Well, as promised, a walk along the River Thames in London.
I used the Thames Path site to print off some of the suggested walks from Tower Hill, i.e. by the Tower of London, and heading east. I decided I would take a walk on Thursday, being retired! Then Friday, but my wonderful wife who is still working, wanted to come too, so Saturday it was.
A quick c2c trip towards Fenchurch street, and after deciciding NOT to get off at Limehouse to save £5 in the rail fare (a good choice as it was suggested it was at least 39 minutes walk to Tower Hill).
At Fenchurch street, if you know the area,it is a very short walk of two minutes to Tower Hill Underground station on the District line. Then you need to read the guide, or look at the maps, or generally head for the river; we did all of these, and ended up in St Katharines dock, which is a modern bunch of buildings, a marina for very expensive river craft, and apart from the fact it was probably an expensive place to live, I thought it was probably designed and built by an failure in architects – whatever.
It appears the Queen has been on a night out in London, and got a cab home, leaving the yacht moored in the local council estate
After a short while, we (me) decided to change plans and head for the City, along the embankment. Along past the Tower of London towards Tower Bridge. The Tower bridge is an amazing place to visit as a tourist, as we had discovered in a previous visit. And strangely, there was a Channel 5 program about the bridge that evening. I have recorded this, as it looks rather good.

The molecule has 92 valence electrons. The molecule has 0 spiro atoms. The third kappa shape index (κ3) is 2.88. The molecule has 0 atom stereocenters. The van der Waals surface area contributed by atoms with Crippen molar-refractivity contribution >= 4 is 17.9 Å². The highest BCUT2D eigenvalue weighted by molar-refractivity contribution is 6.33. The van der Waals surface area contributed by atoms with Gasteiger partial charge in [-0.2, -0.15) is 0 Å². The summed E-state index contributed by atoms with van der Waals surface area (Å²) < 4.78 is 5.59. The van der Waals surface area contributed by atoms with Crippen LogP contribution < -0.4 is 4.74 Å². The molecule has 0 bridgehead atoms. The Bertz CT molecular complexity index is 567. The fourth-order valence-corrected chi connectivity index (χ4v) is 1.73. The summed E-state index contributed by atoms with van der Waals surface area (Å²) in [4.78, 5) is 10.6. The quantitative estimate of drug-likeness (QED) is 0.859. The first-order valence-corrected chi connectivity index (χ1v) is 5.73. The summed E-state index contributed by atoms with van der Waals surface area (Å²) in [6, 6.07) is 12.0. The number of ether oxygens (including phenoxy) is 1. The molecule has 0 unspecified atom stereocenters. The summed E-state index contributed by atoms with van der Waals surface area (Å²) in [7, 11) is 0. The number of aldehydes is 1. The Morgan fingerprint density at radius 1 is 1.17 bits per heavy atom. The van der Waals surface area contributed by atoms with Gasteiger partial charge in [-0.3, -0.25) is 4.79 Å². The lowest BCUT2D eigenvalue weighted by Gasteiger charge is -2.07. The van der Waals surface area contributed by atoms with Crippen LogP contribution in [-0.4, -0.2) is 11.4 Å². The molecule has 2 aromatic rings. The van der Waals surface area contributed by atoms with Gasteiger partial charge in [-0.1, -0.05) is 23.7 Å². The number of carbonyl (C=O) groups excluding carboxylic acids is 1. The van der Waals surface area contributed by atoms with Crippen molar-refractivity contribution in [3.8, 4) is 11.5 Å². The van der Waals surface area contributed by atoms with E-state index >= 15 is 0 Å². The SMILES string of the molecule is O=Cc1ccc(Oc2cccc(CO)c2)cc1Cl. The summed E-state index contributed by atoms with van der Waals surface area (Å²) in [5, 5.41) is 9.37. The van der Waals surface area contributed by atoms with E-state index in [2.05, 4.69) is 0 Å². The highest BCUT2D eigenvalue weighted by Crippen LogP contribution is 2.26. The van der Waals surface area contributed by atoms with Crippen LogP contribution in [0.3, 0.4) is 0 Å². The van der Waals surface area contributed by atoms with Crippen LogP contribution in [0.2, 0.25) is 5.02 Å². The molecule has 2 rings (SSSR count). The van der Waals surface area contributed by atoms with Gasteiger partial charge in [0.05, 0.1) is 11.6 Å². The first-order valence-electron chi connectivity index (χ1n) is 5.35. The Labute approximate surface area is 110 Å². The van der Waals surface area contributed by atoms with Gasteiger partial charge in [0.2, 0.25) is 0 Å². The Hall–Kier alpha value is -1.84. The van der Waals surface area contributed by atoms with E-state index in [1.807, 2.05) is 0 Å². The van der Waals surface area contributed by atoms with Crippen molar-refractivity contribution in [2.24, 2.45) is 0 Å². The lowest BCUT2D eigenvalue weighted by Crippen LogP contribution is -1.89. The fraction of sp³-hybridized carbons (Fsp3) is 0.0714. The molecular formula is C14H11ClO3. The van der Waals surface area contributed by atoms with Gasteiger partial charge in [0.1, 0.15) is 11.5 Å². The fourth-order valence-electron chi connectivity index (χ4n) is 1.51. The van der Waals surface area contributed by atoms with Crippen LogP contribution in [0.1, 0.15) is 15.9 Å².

You can see from the picture of Tower Bridge that the Shard is in the background. The old and the new.
After Tower bridge is London bridge – apparently. I will elaborate more on this comment as we discovered what the various bridges were called, and in some cases we are still not sure.
What does become apparent very quickly is how little we know about London and the River Thames. You can live close by all your life, but it is not until you actually research an area, do you have a better understanding of the overall view.
Looking at the London Bridge as we walked along the embankment :
What was interesting was how much shoreline we could have visited, albeit being low tide. And as you get closer:
And next on to the wobbly bridge. This was the bridge which wobbled so badly they had to close it for a while, and aptly named the Millenium Bridge as that is its proper name, but will always be known as the wobbly bridge!
What is now becoming apparent is the number of ferries which are being incorporated into the London rail network, or TFL. The costs are highlighted transparently at the various boat stations along the Thames; along with timetables etc. It would appear there are a lot more services in the week, and the weekends are quieter. This seems a shame, seeing the number of tourists who were queueing for this service; maybe they do not want to reduce the boat trips offered by the many private companies who are offering something similar?
Here is one of the many stops, with Backfriars bridge in the background.